Is a new red light camera coming to Wauconda?
Citing safety concerns, Wauconda officials are considering reinstalling a red-light camera at Bonner Road and Route 12.
A camera kept watch there from November 2009 through September 2011. It was yanked because of a road construction project and never was replaced.
But in the time since the camera was removed from that intersection, accidents there have increased 36 percent, according to a village memo.
Eleven accidents occurred at the intersection in 2011, the final year the camera was in place, according to Illinois Department of Transportation data included in the memo. The following year, the number of crashes there jumped to 21, the memo said. The total dropped to six in 2013 but rose to 15 in 2014, according to the memo.
"This is by far our most dangerous intersection in town," Police Chief David Wermes said. "To some, this may be an unpopular decision, but safety outweighs popularity."
Critics often complain red-light cameras simply are cash streams for towns. But Village Administrator Doug Maxeiner said the fines generated by a new camera at the intersection would be "relatively insignificant."
Maxeiner estimated the village's take could be $40,000 annually, a sum that's less than one percent of the village's general fund budget.
Two red light cameras already are active in Wauconda. One is on Route 176 at Main Street, and the other is on Route 176 at the ramp that leads to southbound Route 12.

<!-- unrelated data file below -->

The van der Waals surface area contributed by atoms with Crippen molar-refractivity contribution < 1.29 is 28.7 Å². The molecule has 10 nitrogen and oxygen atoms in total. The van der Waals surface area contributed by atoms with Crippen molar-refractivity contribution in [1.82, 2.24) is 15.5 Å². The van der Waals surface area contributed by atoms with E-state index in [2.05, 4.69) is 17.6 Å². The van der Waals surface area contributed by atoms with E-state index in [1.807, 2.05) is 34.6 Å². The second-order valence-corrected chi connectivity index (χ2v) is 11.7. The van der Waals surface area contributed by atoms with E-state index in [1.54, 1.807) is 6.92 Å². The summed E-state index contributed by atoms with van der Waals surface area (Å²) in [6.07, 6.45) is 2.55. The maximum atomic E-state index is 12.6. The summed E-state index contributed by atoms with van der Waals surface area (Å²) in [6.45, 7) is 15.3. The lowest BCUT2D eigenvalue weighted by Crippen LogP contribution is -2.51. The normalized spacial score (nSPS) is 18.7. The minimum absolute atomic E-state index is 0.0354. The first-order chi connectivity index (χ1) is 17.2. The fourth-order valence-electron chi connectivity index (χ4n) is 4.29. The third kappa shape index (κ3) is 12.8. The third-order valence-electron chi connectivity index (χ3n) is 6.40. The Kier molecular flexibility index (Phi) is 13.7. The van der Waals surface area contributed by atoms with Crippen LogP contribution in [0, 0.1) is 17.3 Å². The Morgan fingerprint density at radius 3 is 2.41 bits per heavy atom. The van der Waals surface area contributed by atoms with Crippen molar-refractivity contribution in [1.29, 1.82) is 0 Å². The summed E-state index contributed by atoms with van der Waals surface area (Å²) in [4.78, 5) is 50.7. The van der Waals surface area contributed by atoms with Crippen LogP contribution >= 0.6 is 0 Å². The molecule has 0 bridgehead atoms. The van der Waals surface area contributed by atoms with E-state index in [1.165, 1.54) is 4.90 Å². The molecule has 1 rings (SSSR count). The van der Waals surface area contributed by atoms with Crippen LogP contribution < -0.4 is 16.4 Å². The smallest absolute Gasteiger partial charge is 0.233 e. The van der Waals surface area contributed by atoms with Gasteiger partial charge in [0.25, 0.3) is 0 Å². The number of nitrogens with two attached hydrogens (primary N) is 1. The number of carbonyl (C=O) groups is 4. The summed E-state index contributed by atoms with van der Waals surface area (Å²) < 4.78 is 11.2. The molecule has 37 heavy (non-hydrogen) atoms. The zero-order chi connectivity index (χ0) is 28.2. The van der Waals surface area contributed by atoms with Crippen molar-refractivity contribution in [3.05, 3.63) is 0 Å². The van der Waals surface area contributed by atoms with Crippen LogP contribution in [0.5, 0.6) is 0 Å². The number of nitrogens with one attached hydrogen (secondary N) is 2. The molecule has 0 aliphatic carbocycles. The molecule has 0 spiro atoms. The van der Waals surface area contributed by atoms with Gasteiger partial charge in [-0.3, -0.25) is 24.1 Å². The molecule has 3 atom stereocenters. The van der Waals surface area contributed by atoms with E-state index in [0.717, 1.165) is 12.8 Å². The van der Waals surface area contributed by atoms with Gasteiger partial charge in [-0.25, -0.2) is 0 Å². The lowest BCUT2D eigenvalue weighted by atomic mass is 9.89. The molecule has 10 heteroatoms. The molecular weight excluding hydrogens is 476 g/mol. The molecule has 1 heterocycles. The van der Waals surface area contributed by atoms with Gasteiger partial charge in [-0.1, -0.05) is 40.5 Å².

Officials insisted Wauconda's police officers send tickets to only about 25 percent of the scofflaws caught by the town's cameras.
"Our officers show great discretion when it comes to approving those violations," Wermes said.
The proposal will be discussed when the board meets at 7 p.m. July 5 at village hall, 101 N. Main St.
A vote planned for this past Monday's board meeting was postponed because Trustee Ken Arnswald and Mayor Frank Bart were absent.
"We want to get everyone's opinion," Trustee Lincoln Knight said.
Trustees also wanted more information about the effectiveness of red light cameras.
Knight said he understands why some municipal and police leaders favor red light cameras. But he said he also sees "the other side of the coin."
The issue arose in Wauconda the same month Deer Park officials voted to shut down two red light cameras in their town. Both were near the Deer Park Town Center mall.
Deer Park officials called the data about traffic accidents at the two intersections inconclusive.